WiredSafety's Parents Page
Parents - Working with Your Child's School
It takes a village to raise a child, but it takes a team of parents and schools to keep them safe online.
WireSafety's Safe Schools Safe Community program advises that parents and schools create an SSSC team. (We adopted this name after an amazing program run by an amazing woman in Montana.) The SSSC team should include students, school safety officers, librarians (and library-media specialists), computer/technology staff and teachers, as well as school administration and parents. The SSSC Team will do an audit of the school's technology, oermitted uses of digital technology and policies. They will also evluate risks and existing programs.
The hardest part is determining what is going on online at school and the risks that apply to your school. Solutions, once the problems are identified, are simple. Insist that your school adopts a program for students and parents on safe and responsible surfing and keeps parents informed. If you have the expertise, offer to help. If you don't, ask for help. No matter what Internet skills you have, be active and make sure your school board knows what is going on and is being proactive. And remember, it's not about technology, it's about parenting!
Once constituted, the SSSC team can render a report on the audit, advise the school board, create Internet education programs for parents and students and adopt policies and contingency plans to prevent and address the inevitable Internet-related crisis. They can help get ahead of the problem.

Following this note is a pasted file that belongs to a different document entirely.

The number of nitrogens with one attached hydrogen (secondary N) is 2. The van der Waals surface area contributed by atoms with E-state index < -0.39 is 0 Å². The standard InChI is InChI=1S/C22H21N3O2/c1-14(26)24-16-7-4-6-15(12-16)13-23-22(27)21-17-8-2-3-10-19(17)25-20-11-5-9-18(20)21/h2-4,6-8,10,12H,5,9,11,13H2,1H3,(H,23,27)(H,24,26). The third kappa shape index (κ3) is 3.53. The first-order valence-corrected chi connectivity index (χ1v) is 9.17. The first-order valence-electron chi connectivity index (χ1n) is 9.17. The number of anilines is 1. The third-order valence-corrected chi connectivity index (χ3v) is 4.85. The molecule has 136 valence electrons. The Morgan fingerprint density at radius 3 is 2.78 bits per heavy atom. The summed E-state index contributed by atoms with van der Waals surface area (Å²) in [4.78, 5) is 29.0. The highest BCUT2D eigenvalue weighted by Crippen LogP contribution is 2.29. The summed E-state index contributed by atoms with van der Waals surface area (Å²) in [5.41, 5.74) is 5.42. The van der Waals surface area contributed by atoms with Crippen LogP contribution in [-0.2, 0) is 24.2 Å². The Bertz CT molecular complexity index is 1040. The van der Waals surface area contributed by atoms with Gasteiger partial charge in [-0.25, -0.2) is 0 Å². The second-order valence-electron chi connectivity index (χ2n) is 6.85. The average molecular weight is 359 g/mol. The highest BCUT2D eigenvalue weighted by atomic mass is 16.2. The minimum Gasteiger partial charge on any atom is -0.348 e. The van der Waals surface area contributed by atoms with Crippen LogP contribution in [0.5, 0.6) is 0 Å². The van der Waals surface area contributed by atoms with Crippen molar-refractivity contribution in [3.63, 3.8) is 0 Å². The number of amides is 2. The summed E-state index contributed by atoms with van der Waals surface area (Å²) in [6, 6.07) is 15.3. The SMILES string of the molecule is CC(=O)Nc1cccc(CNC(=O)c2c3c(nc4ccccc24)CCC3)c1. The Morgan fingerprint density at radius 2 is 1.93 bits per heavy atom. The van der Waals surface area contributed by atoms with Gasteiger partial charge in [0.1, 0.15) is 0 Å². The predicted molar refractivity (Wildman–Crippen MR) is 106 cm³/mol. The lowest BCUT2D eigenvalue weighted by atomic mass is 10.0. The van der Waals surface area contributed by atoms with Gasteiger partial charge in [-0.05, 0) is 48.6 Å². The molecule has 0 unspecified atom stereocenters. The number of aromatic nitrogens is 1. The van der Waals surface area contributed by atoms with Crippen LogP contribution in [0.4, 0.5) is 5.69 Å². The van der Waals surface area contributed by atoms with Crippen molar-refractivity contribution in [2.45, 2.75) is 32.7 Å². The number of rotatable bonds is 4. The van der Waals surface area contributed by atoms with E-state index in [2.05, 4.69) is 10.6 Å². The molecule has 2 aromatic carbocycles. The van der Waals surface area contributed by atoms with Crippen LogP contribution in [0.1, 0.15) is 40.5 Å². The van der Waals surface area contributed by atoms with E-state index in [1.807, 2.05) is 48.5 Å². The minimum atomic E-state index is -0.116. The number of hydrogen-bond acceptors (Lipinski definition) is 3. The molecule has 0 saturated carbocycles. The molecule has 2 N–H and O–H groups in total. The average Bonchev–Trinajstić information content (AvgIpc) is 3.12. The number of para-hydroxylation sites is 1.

Not Too Hot, Not Too Cold
Parry Aftab did a face-to-face poll of almost 45,000 US and Canadian middle schools students a few years ago. She discovered that only 5% of students said they would tell their parents if they were cyberbullied, often fearing that their parents will take away the technology used to bully them, would over-react or would under-react. While they named almost 70 different reasons they wouldn't seek help from their parents, these three reasons were among the top.
Parents are often too hot or too cold when it comes to cyberbullying and other cybersafety risks. The over-react or hide their heads in the sand. They say they "trust" their children, but fail to verify or recognize that parents see things differently from teens . They may have good technology skills, but we have better life skills.